For quantum chemistry calculations, a Variational Quantum Eigensolver (VQE) is used as a Variational Quantum Algorithm. Among its improved versions, one that holds particular promise is ADAPT-VQE [Grimsley et al., Nature Communications 10, 3007 (2019)]. As illustrated in Figure 5, ADAPT-VQE defines a pool of candidate operators (operator pool) to generate the variational circuit. From this pool, candidates are selected to incrementally expand the variational circuit in a way that minimizes the correlated energy of the molecular system. The determination of operators for expansion is followed by parameter optimization, which is similar to the standard VQE approach.

Figure 5 provides a comparison between ADAPT-VQE and other methods for calculating the total energy of a BeH2 molecule. As evident from Figure 6, ADAPT-VQE achieves smaller errors with fewer circuit parameters compared to other methods. In the NISQ era of quantum computing, where the depth of quantum circuits significantly impacts reliability, the feature of ADAPT-VQE showcased in this comparison becomes a substantial strength.

Figure 5: Procedure of the ADAPT-VQE method. Reprinted from Grimsley et al.

Figure 6: Difference between the total energy of the BeH2 molecule calculated using ADAPT-VQE and other methods compared to the exact solution. Reprinted from Grimsley et al.


Various Variational Quantum Algorithms (VQAs) have been proposed, and they have achieved success in demonstrating concepts for simple problems. However, it is important to note that even if the quantum part of a problem's solution using VQA were to have a calculation time of 0, the problem could still become NP-hard due to the classical part, as mathematically proven [Bittel and Kliesch, Phys. Rev. Lett. 127, 120502 (2021)]. Complexity classes are based on the worst-case scenario for computation time, so while VQA is not impractical due to NP-hardness, there's a possibility that the classical part could hinder the algorithm's effectiveness, regardless of how superior the quantum part is.

One strategy to avoid the NP-hardness associated with VQA is the use of non-variational algorithms. However, it's important to distinguish between problems that a given non-variational algorithm can solve efficiently after bypassing the NP-hardness arising from VQA. Recently, we proposed a general non-variational algorithm called Probabilistic Imaginary-Time Evolution (PITE®️) that doesn't require the incorporation of classical computers [Kosugi et al., Phys. Rev. Research 4, 033121 (2022)]. Unlike VQA, which can only optimize quantum states within a certain scope defined by variational circuits, PITE®️ is distinguished by its ability to execute genuine quantum optimization. With the advancement of hardware technology, it's expected that the utility of PITE®️ will be demonstrated in the era following NISQ, where quantum computers consist of more qubits and incorporate error correction.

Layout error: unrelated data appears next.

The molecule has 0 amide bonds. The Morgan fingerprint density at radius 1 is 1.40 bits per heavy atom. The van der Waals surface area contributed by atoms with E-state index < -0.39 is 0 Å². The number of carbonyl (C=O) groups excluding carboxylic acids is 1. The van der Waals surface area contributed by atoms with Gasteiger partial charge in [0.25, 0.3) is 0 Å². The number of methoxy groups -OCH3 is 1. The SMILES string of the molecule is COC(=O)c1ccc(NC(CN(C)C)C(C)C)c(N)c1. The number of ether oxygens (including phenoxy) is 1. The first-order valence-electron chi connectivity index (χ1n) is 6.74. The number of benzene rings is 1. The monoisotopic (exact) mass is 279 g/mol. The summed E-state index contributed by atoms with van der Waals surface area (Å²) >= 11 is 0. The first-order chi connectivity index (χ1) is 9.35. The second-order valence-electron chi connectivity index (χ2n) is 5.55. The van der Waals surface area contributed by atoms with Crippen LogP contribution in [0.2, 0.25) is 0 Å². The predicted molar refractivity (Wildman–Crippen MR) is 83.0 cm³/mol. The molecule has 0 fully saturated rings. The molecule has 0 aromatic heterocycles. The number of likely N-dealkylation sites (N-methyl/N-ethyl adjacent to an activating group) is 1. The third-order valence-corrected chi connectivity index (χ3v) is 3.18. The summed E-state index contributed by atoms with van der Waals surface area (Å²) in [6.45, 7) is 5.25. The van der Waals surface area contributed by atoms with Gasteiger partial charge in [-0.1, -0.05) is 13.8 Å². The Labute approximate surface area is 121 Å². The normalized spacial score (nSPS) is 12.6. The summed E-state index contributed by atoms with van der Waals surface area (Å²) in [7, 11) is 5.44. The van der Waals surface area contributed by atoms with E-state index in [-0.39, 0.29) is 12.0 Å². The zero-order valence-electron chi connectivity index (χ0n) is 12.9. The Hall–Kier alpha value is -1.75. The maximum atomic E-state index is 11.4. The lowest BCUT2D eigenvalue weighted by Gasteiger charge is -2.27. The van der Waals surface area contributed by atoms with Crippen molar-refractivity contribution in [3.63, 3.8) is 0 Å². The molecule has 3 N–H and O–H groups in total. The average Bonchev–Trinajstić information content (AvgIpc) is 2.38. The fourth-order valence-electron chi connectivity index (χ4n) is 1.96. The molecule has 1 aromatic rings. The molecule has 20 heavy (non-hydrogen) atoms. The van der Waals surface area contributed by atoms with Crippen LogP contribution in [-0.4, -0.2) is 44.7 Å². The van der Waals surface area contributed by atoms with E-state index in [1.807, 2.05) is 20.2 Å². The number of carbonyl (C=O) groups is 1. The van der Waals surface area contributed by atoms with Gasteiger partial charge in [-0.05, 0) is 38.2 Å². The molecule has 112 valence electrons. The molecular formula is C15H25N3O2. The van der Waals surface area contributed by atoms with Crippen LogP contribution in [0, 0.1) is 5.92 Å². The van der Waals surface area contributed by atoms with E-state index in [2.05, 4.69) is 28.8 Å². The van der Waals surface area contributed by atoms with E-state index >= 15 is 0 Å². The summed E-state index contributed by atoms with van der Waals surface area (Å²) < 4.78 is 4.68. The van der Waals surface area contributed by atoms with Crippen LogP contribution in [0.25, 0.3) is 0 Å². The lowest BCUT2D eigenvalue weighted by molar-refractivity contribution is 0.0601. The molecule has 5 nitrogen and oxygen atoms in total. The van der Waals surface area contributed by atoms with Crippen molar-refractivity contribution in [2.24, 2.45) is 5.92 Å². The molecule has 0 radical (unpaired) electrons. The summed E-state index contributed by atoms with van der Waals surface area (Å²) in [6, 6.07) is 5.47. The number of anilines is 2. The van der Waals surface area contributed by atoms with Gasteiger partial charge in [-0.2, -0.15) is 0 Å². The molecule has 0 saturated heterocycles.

NP-Hardness of Variational Quantum Algorithms and Prospects for the Post-NISQ Era

The development of quantum computers requires cutting-edge hardware technology

Since Google's announcement of achieving quantum supremacy in 2019, research and development in the field of quantum computing have been increasingly active. The Japan Science and Technology Agency (JST) Research Strategy Center, as shown in Figure 1, has projected the evolution of the number of quantum bits (qubits). For quantum computers to surpass the performance of classical computers that we currently use in our daily lives, it is believed that the number of qubits must exceed 10,000, and these qubits must be error resistant.

A reasonable estimate suggests that reaching that point will likely occur around 2050, and the approximately 30 years between now and then are being referred to as the era of Noisy Intermediate-Scale Quantum (NISQ) devices. During this era, the focus is on developing useful algorithms assuming the future use of error-resistant quantum computers and adapting these algorithms for the NISQ era or applying them to intermediate-scale problems.

As of July 2023, a quantum computer consisting of 433 qubits has been developed by IBM, indicating that progress is being made toward large-scale quantum systems.


Figure 1: Evolution of the number of qubits in gate-model quantum computers. Reprinted from 'Everyone's Quantum Computer' by Japan Science and Technology Agency (JST) Research Strategy Center (2018).